Why Mental Health Tools Fail When Triggered Perry Emerick (1)

Why Mental Health Tools Fail When Triggered (and How to Actually Create Change)

In a recent insightful TikTok video, licensed therapist Perry Emerick explored a common challenge he notices among counseling clients – difficulty applying coping skills and techniques during distressing moments. He explains how our natural threat responses can limit access to such tools, emphasizing the need for deeper work to create lasting change. Let’s unpack his key points below.

The Struggle to Use Skills When Overwhelmed

Many individuals seek therapy hoping to gain practical strategies for managing difficult experiences and emotions. However, Emerick points out a crucial barrier – when we feel threatened or attacked, our instinctive defenses take over.

He describes it as the “fight, flight or freeze” reaction originating in the amygdala, the brain’s danger detection center. In the heat of the moment, we go from “zero to a hundred,” and that intense activation inhibits our rational thinking and problem-solving.

As a result, despite learning helpful tools and techniques, people may find themselves unable to implement them when they need them most. The heightened arousal state essentially cuts off access to the skills.

Shifting to a Bottom-Up Approach

To truly empower clients and create meaningful change, Emerick advocates for a deeper therapeutic process. Rather than only teaching surface-level coping mechanisms, he stresses the importance of understanding and addressing the underlying triggers.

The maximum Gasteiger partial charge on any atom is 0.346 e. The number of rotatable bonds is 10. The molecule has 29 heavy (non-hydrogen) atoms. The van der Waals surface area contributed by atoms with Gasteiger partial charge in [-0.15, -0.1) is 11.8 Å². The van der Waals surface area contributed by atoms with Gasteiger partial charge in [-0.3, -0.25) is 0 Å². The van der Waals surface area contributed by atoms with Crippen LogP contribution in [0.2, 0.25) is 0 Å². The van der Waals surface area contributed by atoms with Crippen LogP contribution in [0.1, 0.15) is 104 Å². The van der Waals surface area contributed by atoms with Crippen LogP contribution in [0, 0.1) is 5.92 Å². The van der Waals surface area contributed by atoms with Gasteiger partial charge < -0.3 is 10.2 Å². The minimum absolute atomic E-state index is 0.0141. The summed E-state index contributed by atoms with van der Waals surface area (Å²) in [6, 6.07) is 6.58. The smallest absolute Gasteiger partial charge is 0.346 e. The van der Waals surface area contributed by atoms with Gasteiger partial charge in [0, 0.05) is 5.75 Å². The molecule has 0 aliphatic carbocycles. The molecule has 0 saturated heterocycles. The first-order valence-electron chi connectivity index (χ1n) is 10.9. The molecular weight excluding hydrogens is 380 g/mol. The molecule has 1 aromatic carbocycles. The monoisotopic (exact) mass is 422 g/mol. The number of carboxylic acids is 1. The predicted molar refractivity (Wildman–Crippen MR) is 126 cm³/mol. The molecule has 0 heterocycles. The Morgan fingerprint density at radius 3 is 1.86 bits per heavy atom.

This is what he calls a “bottom-up” approach. It involves exploring what specific wounds, fears or memories are getting activated that generate the overwhelming emotional and physiological responses. By identifying and processing the root of the reactivity, individuals can lessen its hold over them.

Think of it like this – you can have a toolbox full of the best gadgets and gizmos, but if you don’t know how to use them effectively or can’t even open the box, those tools are essentially useless. Similarly, without insight into our unique triggers and traumas, even the most powerful mental health strategies may prove futile.

Finding a Therapist Who Goes Beneath the Surface

Based on these realities, Emerick encourages those seeking counseling to look for a therapist who doesn’t just dispense techniques, but who commits to uncovering and treating the core issues. This may involve modalities like EMDR, somatic experiencing, or attachment-based work that target healing at a deep level.

By releasing the underlying pain and reprocessing difficult experiences, clients can reduce their distress responses over time. This allows the rational brain to stay online even in challenging moments, making it easier to access and apply coping tools successfully.

So if you’ve ever felt frustrated by your inability to use that grounding exercise or communication skill when you’re highly triggered, know that it’s not a personal failure. Our brains and bodies are doing exactly what they were designed to do. With the right therapeutic support to rewire those automatic reactions, transformation is possible.

Begin Your Journey to Deep Healing and Lasting Change

Ready to start your own healing journey and find freedom from the inside out? Consider reaching out to our trauma-informed therapists at Christian Counseling Services. We’re here to guide you every step of the way.